Private equity group Golden Gate Capital announced Monday it reached an agreement to sell its stake in US restaurant giant Red Lobster to a consortium of investors led by Thai Union Group, two experienced Asian restaurant chain executives, and Red Lobster management.

The move marks a significant additional investment into Red Lobster by the Thai seafood giant, which first bought into the group with a $575 million (€481 million) investment in 2016, divided between a 25 percent direct stake worth $230 million and $345 million in preferred shares.

Earlier this month, Red Lobster hired credit adviser Guggenheim as it continued its struggle with the ongoing COVID-19 pandemic hindering foodservice and the fallout from a Moody's credit downgrade earlier this year.

The new investor group, coming together under a new company named Seafood Alliance, is comprised of key shareholders Paul Kenny and Rit Thirakomen.

Kenny is the former CEO of Minor Food, one of Asia's largest casual dining and quick-service restaurant companies that operates more than 2,000 outlets in 27 countries under The Pizza Company, The Coffee Club, Riverside, Thai Express, Benihana, Bonchon, Swensen's, Sizzler, Dairy Queen and Burger King brands.

Thirakomen is the chairman, CEO, and controlling shareholder of MK Restaurant Group, a leading Thai restaurant chain.

"As an anchor investor in Red Lobster since 2016, we are excited to confirm our commitment to the business, which reflects our utmost confidence in management and the company's strategy of serving top quality seafood for a great value," said Thiraphong Chansiri, CEO of Thai Union.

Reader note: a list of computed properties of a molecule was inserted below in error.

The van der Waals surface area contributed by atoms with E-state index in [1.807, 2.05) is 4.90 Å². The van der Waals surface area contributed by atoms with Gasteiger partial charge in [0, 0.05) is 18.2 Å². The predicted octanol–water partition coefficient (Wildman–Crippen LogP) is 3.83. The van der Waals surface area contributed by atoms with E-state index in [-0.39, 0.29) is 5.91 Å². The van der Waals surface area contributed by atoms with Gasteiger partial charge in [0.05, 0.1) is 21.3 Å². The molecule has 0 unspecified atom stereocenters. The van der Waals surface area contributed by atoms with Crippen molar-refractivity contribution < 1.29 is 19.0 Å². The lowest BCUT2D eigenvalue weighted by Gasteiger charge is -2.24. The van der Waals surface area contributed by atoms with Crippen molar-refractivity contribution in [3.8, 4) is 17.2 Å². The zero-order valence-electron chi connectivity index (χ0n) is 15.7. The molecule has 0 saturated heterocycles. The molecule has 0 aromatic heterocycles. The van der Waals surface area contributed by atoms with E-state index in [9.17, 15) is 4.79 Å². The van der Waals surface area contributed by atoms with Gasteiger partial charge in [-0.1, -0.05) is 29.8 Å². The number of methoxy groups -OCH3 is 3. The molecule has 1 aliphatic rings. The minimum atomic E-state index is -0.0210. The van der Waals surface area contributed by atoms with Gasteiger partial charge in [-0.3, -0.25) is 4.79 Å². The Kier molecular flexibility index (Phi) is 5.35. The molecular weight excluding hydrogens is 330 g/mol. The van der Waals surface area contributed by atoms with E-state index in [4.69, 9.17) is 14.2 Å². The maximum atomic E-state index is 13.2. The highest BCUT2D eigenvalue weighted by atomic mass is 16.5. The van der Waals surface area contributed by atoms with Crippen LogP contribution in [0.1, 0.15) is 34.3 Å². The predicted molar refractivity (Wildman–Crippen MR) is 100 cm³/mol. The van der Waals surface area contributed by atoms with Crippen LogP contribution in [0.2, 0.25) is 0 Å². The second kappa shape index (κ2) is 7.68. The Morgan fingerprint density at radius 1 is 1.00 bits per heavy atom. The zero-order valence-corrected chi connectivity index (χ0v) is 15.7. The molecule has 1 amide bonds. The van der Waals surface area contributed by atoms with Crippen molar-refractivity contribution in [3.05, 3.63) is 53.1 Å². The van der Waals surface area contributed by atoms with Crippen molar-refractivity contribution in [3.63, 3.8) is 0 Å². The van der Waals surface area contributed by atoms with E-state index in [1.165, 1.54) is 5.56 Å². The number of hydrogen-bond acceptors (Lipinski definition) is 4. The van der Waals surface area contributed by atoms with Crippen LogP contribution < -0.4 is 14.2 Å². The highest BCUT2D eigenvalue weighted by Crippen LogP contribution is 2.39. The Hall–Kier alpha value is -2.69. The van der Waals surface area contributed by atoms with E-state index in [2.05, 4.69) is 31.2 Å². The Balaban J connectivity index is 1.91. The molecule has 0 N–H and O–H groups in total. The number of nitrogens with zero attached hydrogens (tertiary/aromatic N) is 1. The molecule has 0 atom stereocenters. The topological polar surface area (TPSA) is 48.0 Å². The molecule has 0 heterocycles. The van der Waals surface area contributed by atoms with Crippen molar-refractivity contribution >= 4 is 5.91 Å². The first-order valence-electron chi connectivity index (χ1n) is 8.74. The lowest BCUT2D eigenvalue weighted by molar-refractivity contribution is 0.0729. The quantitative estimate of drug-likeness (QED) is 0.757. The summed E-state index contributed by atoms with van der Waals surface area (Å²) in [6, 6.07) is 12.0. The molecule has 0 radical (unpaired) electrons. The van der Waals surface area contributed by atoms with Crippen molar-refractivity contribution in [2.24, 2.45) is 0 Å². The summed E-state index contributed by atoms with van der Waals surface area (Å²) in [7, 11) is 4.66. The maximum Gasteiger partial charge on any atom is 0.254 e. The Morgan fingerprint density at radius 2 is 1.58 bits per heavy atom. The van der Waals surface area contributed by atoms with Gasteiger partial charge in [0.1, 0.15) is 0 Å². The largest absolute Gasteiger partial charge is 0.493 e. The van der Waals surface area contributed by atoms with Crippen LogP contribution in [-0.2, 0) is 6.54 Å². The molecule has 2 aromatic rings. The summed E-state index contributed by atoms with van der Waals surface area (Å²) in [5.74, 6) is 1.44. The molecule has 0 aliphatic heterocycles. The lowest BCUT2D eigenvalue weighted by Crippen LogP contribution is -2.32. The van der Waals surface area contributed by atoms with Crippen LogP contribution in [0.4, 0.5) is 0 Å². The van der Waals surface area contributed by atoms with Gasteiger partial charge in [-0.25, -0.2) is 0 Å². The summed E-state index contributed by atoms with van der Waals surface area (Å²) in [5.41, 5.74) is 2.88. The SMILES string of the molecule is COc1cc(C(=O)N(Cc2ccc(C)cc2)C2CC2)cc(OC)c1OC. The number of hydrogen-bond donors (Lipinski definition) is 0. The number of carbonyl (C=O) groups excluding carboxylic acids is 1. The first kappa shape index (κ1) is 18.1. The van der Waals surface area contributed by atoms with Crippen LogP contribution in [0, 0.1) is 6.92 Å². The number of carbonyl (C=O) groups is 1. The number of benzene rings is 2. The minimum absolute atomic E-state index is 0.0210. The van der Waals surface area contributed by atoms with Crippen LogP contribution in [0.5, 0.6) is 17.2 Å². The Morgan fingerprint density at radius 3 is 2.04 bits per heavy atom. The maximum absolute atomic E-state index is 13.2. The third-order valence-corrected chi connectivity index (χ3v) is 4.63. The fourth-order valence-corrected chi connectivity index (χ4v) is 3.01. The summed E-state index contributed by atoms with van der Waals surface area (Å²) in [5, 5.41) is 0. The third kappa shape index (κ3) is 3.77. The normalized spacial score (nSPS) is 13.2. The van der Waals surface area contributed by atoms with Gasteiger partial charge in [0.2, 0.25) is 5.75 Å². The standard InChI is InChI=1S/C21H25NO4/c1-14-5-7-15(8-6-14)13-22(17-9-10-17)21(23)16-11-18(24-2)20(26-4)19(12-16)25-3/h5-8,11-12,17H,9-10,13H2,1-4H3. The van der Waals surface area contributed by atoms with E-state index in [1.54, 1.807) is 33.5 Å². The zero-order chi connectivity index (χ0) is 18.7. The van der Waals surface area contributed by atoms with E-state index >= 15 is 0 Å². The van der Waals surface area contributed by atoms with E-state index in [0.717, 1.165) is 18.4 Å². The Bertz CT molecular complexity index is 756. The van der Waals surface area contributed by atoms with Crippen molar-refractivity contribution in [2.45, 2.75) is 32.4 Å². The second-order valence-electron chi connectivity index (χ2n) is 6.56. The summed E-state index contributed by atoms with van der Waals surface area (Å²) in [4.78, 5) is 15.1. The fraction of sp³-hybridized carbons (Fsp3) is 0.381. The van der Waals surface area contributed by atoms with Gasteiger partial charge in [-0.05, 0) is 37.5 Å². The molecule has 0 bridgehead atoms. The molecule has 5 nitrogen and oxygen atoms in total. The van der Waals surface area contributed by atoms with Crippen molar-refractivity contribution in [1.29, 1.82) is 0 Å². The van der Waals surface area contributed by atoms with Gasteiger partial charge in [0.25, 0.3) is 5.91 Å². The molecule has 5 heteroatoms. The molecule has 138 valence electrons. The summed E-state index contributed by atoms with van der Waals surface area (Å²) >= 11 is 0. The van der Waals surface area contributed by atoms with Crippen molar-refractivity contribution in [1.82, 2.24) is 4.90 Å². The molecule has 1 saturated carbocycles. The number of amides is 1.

"The Red Lobster brand is strong, with unmatched awareness and millions of loyal guests, and we believe it has tremendous long-term potential. We look forward to capitalizing on that solid base, as well as leveraging Seafood Alliance's restaurant expertise and international relationships, to continue to develop the brand domestically and internationally."

Since the onset of the COVID-19 pandemic, Red Lobster has had to alter operations to comply with CDC guidelines and government mandates to remain operating. Red Lobster CEO Kim Lopdrup, who will remain in his role under the new ownership structure, called the pandemic "without question the most challenging time Red Lobster has faced in our 52 years of operation."

Today, 99 percent of company-operated Red Lobster locations are open for takeout and delivery, and 88 percent of dining rooms are open.

Red Lobster operates restaurants in nine countries outside North America, including China, Ecuador, Japan and Mexico, among others.

Financial terms of the transaction were not disclosed, but following the deal, Thai Union will hold 49 percent of Red Lobster, while Seafood Alliance will hold 36 percent and management will hold 15 percent.

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